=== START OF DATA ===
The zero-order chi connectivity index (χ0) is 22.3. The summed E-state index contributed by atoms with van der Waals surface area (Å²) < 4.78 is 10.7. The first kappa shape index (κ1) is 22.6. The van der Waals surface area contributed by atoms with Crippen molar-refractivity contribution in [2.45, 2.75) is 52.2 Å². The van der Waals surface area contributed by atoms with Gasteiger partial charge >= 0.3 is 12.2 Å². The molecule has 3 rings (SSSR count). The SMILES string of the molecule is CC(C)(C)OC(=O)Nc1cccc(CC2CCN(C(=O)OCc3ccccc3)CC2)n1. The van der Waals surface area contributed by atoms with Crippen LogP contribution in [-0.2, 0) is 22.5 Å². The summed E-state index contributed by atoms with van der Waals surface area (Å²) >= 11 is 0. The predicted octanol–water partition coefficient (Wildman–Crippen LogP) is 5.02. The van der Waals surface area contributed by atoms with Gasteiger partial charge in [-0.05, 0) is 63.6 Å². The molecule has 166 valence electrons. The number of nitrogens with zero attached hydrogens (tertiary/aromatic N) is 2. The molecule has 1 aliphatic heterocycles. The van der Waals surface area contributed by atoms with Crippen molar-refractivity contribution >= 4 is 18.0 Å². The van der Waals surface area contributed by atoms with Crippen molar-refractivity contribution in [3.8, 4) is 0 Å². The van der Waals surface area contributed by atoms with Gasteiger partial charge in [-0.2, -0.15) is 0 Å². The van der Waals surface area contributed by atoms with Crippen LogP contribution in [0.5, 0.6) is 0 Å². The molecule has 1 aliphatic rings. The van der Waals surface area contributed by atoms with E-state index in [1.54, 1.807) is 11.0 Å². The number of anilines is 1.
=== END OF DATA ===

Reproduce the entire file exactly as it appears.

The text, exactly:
The zero-order chi connectivity index (χ0) is 22.3. The summed E-state index contributed by atoms with van der Waals surface area (Å²) < 4.78 is 10.7. The first kappa shape index (κ1) is 22.6. The van der Waals surface area contributed by atoms with Crippen molar-refractivity contribution in [2.45, 2.75) is 52.2 Å². The van der Waals surface area contributed by atoms with Gasteiger partial charge >= 0.3 is 12.2 Å². The molecule has 3 rings (SSSR count). The SMILES string of the molecule is CC(C)(C)OC(=O)Nc1cccc(CC2CCN(C(=O)OCc3ccccc3)CC2)n1. The van der Waals surface area contributed by atoms with Crippen LogP contribution in [-0.2, 0) is 22.5 Å². The summed E-state index contributed by atoms with van der Waals surface area (Å²) >= 11 is 0. The predicted octanol–water partition coefficient (Wildman–Crippen LogP) is 5.02. The van der Waals surface area contributed by atoms with Gasteiger partial charge in [-0.05, 0) is 63.6 Å². The molecule has 166 valence electrons. The number of nitrogens with zero attached hydrogens (tertiary/aromatic N) is 2. The molecule has 1 aliphatic heterocycles. The van der Waals surface area contributed by atoms with Crippen molar-refractivity contribution >= 4 is 18.0 Å². The van der Waals surface area contributed by atoms with Crippen molar-refractivity contribution in [3.8, 4) is 0 Å². The van der Waals surface area contributed by atoms with Gasteiger partial charge in [-0.2, -0.15) is 0 Å². The van der Waals surface area contributed by atoms with Crippen LogP contribution in [0.5, 0.6) is 0 Å². The molecule has 1 aliphatic rings. The van der Waals surface area contributed by atoms with E-state index in [1.54, 1.807) is 11.0 Å². The number of anilines is 1.